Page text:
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Health Care Simplified

Health Care Simplified


Kerby Anderson


 


 


 


            There is a new book out that suggests that we would get better health care if the complexity of health care coverage was made simpler. Many of us may not agree with the specifics of the book, but the general theme of the book makes sense. A massive bureaucracy (whether an insurance company bureaucracy or a government bureaucracy) is enough to give anyone a headache that regular aspirin won't alleviate.


 


            Healthcare, Guaranteed by Dr. Ezekiel Emanuel tries to apply the KISS principle to health care (keep it simple stupid). In the place of the massive amounts of rules and regulations promoted by insurance companies and the government, he proposes a voucher for health insurance that would cover the same benefits that members of Congress receive.


 


            Insurance companies would have to accept the vouchers, and each person would be able to choose from the array of doctors, hospitals, and health plans. Also, a National Health Board would provide oversight. That's about it.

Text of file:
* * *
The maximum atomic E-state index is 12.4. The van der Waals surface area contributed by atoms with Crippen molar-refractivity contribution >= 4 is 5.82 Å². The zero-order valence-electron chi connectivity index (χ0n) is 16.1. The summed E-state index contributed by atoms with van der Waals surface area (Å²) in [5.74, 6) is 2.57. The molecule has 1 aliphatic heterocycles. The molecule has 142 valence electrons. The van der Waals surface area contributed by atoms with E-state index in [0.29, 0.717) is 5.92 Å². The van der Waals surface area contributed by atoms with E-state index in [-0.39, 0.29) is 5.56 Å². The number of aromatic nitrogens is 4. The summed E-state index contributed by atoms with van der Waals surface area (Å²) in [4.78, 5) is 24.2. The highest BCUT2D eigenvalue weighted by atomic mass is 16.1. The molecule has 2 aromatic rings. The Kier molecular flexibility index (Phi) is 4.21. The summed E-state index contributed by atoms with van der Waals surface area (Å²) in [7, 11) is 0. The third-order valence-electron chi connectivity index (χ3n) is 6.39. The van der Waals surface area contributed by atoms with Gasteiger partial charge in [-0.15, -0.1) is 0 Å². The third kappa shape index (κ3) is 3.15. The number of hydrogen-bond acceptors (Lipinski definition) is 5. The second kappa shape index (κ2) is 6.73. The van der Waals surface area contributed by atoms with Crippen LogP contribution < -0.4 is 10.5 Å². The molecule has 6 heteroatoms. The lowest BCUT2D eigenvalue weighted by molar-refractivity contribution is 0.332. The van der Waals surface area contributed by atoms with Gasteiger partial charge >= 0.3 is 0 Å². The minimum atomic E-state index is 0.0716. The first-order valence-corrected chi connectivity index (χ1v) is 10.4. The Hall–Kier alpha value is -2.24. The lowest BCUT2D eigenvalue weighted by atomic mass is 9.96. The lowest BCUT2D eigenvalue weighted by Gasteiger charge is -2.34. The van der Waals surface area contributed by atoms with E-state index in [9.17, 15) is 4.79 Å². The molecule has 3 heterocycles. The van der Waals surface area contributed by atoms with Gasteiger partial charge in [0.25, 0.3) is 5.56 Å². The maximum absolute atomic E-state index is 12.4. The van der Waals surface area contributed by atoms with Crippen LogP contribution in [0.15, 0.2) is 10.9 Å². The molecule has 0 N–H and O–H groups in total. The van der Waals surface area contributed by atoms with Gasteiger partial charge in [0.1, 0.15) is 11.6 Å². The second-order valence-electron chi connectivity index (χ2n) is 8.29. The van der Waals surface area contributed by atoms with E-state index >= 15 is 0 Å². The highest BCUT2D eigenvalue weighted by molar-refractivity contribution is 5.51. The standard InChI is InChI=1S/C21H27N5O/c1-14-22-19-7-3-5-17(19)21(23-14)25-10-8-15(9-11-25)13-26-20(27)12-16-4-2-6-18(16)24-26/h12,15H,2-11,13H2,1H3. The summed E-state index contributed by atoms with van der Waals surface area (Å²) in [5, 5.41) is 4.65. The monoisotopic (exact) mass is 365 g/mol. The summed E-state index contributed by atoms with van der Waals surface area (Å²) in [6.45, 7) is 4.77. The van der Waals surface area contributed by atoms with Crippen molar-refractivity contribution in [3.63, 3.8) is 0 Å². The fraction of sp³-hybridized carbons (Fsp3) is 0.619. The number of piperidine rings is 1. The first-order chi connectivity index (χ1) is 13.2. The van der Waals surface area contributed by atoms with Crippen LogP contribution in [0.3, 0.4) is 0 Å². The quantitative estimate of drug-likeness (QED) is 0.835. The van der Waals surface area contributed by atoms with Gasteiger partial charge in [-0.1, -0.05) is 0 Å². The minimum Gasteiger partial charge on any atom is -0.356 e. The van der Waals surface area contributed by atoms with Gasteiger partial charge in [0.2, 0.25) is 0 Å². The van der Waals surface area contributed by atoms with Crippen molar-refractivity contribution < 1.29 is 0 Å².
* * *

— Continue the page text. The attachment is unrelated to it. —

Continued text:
Now, I know this all might sound politically naïve, until you realize one important fact. Dr. Emanuel has a younger brother by the name of Representative Rahm Emanuel (who is the fourth-ranking Democrat in the House of Representatives). He is well aware that a simple solution may be a tougher sell than the current system. But he is also betting that Americans want action on health care and would like the system to be simpler not more complicated.


 


            Each year most of us receive from our insurance companies something that looks like a telephone directory for a small town. Those are all the rules we need to follow in filing a medical claim. Did you read yours cover-to-cover? I didn't think so. Those of you on Medicare probably aren't any more familiar with all the rules and regulations established by the federal government.


 


            Paying for a voucher system might be a challenge, but putting power in the hands of patients might just be the change we need. At the very least, it is worth serious consideration. So let's let the debate begin. I'm Kerby Anderson, and that's my point of view.